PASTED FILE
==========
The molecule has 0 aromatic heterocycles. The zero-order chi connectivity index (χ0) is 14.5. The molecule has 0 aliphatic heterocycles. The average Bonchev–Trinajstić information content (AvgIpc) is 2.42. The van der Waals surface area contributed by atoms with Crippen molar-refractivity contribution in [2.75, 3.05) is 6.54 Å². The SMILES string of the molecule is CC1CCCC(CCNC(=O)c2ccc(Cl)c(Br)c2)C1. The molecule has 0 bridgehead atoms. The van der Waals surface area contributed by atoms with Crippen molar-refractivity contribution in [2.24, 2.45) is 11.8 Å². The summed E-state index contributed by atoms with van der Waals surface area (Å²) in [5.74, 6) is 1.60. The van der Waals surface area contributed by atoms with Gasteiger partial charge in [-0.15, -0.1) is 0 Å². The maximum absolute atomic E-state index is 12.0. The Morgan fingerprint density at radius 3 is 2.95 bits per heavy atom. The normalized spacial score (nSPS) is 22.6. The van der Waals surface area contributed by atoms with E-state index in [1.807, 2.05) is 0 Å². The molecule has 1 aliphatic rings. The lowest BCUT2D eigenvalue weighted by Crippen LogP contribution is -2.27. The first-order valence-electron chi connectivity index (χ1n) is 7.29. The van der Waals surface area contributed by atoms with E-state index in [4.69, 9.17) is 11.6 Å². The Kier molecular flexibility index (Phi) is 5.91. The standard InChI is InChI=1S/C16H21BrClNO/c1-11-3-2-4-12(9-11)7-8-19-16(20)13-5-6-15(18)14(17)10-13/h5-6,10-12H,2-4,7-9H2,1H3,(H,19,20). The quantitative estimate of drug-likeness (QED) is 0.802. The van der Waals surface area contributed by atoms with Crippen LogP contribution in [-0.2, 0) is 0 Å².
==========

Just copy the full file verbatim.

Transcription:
The molecule has 0 aromatic heterocycles. The zero-order chi connectivity index (χ0) is 14.5. The molecule has 0 aliphatic heterocycles. The average Bonchev–Trinajstić information content (AvgIpc) is 2.42. The van der Waals surface area contributed by atoms with Crippen molar-refractivity contribution in [2.75, 3.05) is 6.54 Å². The SMILES string of the molecule is CC1CCCC(CCNC(=O)c2ccc(Cl)c(Br)c2)C1. The molecule has 0 bridgehead atoms. The van der Waals surface area contributed by atoms with Crippen molar-refractivity contribution in [2.24, 2.45) is 11.8 Å². The summed E-state index contributed by atoms with van der Waals surface area (Å²) in [5.74, 6) is 1.60. The van der Waals surface area contributed by atoms with Gasteiger partial charge in [-0.15, -0.1) is 0 Å². The maximum absolute atomic E-state index is 12.0. The Morgan fingerprint density at radius 3 is 2.95 bits per heavy atom. The normalized spacial score (nSPS) is 22.6. The van der Waals surface area contributed by atoms with E-state index in [1.807, 2.05) is 0 Å². The molecule has 1 aliphatic rings. The lowest BCUT2D eigenvalue weighted by Crippen LogP contribution is -2.27. The first-order valence-electron chi connectivity index (χ1n) is 7.29. The van der Waals surface area contributed by atoms with E-state index in [4.69, 9.17) is 11.6 Å². The Kier molecular flexibility index (Phi) is 5.91. The standard InChI is InChI=1S/C16H21BrClNO/c1-11-3-2-4-12(9-11)7-8-19-16(20)13-5-6-15(18)14(17)10-13/h5-6,10-12H,2-4,7-9H2,1H3,(H,19,20). The quantitative estimate of drug-likeness (QED) is 0.802. The van der Waals surface area contributed by atoms with Crippen LogP contribution in [-0.2, 0) is 0 Å².